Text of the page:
Kevin Reiner (left) and Mark Grossardt of Clark Creative Group visit the studio of Katherine Ferguson to view her concept designs for Verdi's Aida for Opera Omaha.
These two examples illustrate how important it was to establish a design-shorthand to communicate effectively with fine artists. Clearly, one of our challenges was explaining the immense capabilities of our computers and software. And much to their credit, the artists we worked with had to step outside of their comfort zones to sit in our suites and entrust their visions to a couple of dudes pounding out commands on silly-looking colorcoded keyboards. Recognizing that trust helped us stay focused on delivering each artist's vision to the best of our abilities.
One of the methods we used to help the artists and us work on the same page was to have the artists create a few frames of animation using whatever medium they desired. We then replicated those frames in After Effects as precisely as we could. In a few cases, we even went as far as scanning the artists' drawings to get the actual feel and texture of a colored pencil stroke, rather than try to approximate it with AE filters.
We found it important to demonstrate to the artists the notion that our tools may be wildly different from theirs, but we can still accomplish their visions. Once the artists were confident we could reproduce their styles down to the most minute details, we were ready to attack the rest of the animation process.
With style established, we moved on to animating. Working with each artist was a very different experience.
Jun's approach to opera design was very ordered and very specific. He liked to create animations by hand, much like a cel animator. He then made time notations on each "cel" expressing exactly when each element should start and stop animating. As a result, the first drafts that we would show Jun often ended up being very close to the final product. In many respects, this kind of designer is heaven for a mograph artist: an art director who gives clear, concise directions on exactly what the final product should look like.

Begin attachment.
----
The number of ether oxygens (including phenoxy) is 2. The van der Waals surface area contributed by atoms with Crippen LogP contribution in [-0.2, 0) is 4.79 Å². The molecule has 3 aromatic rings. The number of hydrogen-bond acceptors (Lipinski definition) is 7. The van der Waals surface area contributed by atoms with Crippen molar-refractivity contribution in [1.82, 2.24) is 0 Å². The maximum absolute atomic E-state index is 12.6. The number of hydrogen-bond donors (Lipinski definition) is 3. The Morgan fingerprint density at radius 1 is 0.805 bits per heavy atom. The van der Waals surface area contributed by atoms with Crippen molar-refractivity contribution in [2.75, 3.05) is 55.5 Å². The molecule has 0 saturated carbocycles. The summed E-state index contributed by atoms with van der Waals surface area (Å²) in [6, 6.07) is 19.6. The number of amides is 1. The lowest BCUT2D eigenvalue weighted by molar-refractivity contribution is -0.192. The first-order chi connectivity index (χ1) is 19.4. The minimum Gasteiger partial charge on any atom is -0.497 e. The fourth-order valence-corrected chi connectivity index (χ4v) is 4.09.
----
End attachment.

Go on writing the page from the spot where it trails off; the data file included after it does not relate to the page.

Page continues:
Above, hand-drawn storyboard from Jun Kaneko's production of Fidelio, along with notes for timing the animations to the music.
In another instance, Jun had a very specific scribble- on effect in mind for a portion of Madama Butterfly
. Rather than try to recreate his strokes and pacing, we had Jun use a tablet to animate it himself. We could've used any number of automated effects, but this method gave us a more organic feel and had the added benefit of using the artist's actual strokes in the live performance. It's something that the rest of the audience would never know, but as an animator trying to help an artist realize his vision, it was gratifying to see on screen.
We later found out that this exercise was the first time Jun had ever used a computer. This was a shocking realization to us, but it further illustrates an important point: in all of our dealings with any client, we need to remember that while we might be very computer savvy and ultra-reliant on our machines, our clients often don't operate in the same world. It's our job to understand that and still be able to communicate effectively with them.
Working with Katherine on Aida
was a different type of collaboration all together. She had specific thematic ideas, but was very open to input on interesting ways to achieve these ideas. She gave us the freedom to experiment and try different techniques. We went through many revisions to realize her designs, and the give and take resulted in pieces that captured Katherine's vision while keeping her style and vision intact.
The danger in having this kind of freedom was running too far after an idea that wasn't doing the production justice -- "chasing rabbits" as we often refer to it. And at times, we took Katherine's ideas and chased rabbits.
In one instance, we toyed around with a stylized, aggressive animation meant to express the awesome power of Ra, the sun god. We were rather proud to show off how we used the latest supercool AE plug to bang out a killer animation.
Above, animations for Aida projected on a partially transparent screen. The title graphic for this article is also from Aida.